Russian state TV broadcast pictures of Russian soldiers moving weaponry into an aircraft at an airbase in Syria, signifying Russia’s move to withdraw its warplanes from Syria as it takes a step back from the protracted conflict.
The Russian defence ministry said in a statement that the technical team is preparing for the return to Russia of its aircrafts operating in Syria, one day after Russian president Vladimir Putin ordered his army to withdraw its “main forces” from Syria.
A group of Russian aircrafts left Hmeimim air base Tuesday, according to a statement released by the Russian defence ministry.
Putin and his Syrian counterpart Bashar Al-Assad agreed in a phone call Monday to withdraw Russia’s main forces from Syria as “the Russian Aerospace Forces had fulfilled the fundamental tasks assigned to them”. Russia’s direct involvement in Syria began in October 2015.
A Russian air traffic control will stay in Syria to monitor the ceasefire.
“I order the Defence Ministry to begin withdrawing the main part of our military group from the Syrian Arab Republic beginning tomorrow. I ask the Foreign Ministry to intensify the Russian Federation’s participation in organising the peace process to resolve Syria’s problems,” Putin said in a meeting with his foreign and defence ministers.
According to the Kremlin, the participation of Russian troops helped the Syrian army to radically change the situation in fighting international terrorism and to take initiatives in nearly all areas to create the conditions for the start of the peace process.
“In total, with support from our air force, the Syrian troops liberated 400 towns and over 10,000 square kilometres of territory. We have made a significant turning point in the fight against terrorism,” said Defence Minister Sergei Shoigu in the same meeting.
The Russian decision was made without consulting with the United States.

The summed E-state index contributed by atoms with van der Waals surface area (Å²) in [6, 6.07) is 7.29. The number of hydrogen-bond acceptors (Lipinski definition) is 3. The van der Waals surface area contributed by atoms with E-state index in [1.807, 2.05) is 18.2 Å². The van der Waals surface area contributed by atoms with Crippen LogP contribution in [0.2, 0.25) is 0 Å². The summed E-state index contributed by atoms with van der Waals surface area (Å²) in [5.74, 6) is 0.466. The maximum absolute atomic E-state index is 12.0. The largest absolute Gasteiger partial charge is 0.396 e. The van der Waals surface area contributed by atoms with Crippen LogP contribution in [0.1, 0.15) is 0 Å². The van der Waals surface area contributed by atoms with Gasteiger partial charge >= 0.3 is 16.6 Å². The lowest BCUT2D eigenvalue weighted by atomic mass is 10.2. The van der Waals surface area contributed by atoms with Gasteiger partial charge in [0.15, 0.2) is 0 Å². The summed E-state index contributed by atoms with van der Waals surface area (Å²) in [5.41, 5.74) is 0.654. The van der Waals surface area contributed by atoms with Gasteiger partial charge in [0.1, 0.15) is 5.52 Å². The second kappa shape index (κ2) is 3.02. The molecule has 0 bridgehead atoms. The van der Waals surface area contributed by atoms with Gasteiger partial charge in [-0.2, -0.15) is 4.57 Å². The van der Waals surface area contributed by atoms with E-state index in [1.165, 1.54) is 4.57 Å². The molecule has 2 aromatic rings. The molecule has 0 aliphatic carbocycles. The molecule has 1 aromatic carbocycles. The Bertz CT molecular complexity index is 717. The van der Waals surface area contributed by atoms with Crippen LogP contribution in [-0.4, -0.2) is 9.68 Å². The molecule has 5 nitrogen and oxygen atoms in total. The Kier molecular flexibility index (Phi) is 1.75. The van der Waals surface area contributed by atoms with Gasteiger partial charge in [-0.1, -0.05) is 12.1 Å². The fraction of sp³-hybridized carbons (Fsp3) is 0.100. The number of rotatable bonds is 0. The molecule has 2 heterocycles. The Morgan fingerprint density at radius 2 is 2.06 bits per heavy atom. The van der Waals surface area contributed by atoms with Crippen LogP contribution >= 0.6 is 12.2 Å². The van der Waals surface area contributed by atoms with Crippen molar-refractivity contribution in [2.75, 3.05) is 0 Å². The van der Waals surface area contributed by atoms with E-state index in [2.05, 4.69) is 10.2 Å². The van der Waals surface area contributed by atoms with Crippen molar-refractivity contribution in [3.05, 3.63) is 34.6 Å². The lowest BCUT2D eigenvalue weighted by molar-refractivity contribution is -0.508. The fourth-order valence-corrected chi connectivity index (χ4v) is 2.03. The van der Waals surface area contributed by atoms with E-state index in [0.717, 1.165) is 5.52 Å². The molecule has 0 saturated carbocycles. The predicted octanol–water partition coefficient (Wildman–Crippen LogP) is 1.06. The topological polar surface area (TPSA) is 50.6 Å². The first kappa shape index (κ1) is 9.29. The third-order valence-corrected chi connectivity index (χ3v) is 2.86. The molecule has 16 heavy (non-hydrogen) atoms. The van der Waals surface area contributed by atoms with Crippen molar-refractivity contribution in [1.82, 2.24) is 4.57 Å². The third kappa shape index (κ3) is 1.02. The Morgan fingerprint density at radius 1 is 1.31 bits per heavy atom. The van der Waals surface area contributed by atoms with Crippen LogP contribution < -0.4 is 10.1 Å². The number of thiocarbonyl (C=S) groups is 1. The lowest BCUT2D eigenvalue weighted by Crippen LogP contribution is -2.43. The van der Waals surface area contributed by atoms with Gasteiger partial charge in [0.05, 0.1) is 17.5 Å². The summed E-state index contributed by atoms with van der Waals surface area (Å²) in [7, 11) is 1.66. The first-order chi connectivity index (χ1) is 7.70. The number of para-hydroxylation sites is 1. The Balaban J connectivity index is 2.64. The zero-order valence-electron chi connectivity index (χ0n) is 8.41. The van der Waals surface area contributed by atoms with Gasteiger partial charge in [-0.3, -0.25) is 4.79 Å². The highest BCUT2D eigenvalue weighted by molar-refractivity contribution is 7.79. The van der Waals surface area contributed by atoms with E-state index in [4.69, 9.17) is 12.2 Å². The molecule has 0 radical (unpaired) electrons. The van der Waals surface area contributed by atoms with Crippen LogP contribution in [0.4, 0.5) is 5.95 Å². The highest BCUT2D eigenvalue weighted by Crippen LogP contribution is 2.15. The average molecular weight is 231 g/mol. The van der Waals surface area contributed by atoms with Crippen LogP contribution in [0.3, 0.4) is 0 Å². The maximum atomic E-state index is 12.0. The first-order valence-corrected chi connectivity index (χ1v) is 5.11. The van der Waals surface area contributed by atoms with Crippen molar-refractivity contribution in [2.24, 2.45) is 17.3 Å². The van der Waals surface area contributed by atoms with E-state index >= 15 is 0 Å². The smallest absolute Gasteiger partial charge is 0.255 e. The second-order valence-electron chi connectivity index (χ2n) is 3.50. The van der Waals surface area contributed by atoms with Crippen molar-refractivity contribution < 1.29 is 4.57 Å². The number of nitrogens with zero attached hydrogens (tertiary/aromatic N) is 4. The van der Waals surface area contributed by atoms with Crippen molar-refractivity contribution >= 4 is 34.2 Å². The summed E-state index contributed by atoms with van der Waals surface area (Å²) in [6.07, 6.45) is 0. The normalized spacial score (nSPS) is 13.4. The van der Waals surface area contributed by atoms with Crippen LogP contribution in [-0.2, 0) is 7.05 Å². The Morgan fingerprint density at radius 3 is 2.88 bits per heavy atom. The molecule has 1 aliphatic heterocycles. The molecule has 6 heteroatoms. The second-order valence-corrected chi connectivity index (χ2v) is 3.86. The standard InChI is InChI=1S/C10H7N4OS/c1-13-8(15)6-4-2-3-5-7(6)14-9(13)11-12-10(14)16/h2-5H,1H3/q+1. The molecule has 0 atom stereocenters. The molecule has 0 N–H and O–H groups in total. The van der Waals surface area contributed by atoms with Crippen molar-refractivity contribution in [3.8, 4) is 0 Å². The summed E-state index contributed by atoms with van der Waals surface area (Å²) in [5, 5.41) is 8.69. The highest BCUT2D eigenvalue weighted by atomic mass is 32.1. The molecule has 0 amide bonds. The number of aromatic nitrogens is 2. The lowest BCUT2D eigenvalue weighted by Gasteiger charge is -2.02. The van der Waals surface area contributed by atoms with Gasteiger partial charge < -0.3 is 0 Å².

The announcement came the same day the Syria peace talks were resumed in Geneva.
UN envoy to Syria Staffan Di Mistura clarified that the UN is facilitating, mediating, pushing, and stimulating, “but the real peacemakers here are the peacemaking powers who wanted these talks, the ISSG, and the Security Council members, and hopefully the Syrian sides”.
“If during these talks and in the next rounds we don’t see any willingness to negotiate, which we hope is not going to be the case – obviously we will do what we want to do and we have done – we will bring the issue back to those who have influence, and that is the Russian Federation, the USA, co-chairs of the ISSG, and the Security Council,” Di Mistura said in a statement.
This round of negotiations is supposed to extend until 24 March. The UN described the Russian decision as a positive sign. France also welcomed the move as “it will ease the tension”.
The Russian decision surprised many international players, but the reasons behind the move remain vague.
Sayed Ghoniem, an Egyptian security and defence advisor, believes Putin wants to show the world that he could outmanoeuvre the US, EU and Gulf countries.
“He wants to show that he kept to his word,” said Ghoneim. “He said that he wanted to stabilise the Syrian government and prove that he did. He could stay and fight back against IS and the Syrian opposition forces, most of whom are described as terrorist groups by the international community even by the Gulf countries themselves.”
According to Ghoniem, Putin could also be trying to prove that he forced the opposition to negotiate with the regime and that he forced all parties to work with him, including the west, opposition forces in Syria, Gulf countries, Turkey and others.
Another possibility could be that despite achieving his aims, his presence in Syria is costing him, thus forcing him to halt operations there.
Hidden deals and agreements with all parties involved might urge him to cease his role in Syria, according to Ghoniem.
“Russia is withdrawing as if it achieved all its goals, but it could also be down to them having achieved the most important goal: enabling the Syrian regime to make its own decisions based on the situation on the ground … but for how long? … Maybe Russia took the decision because it doesn’t want to be involved in Syria any longer owing to its huge economic burden,” Ghoniem added.
Moscow vowed to keep striking against the “Islamic State” (IS) in Syria, a claim that was given weight after Russian air forces helped the Syrian army approach the IS-controlled historic city of Palmyra Tuesday.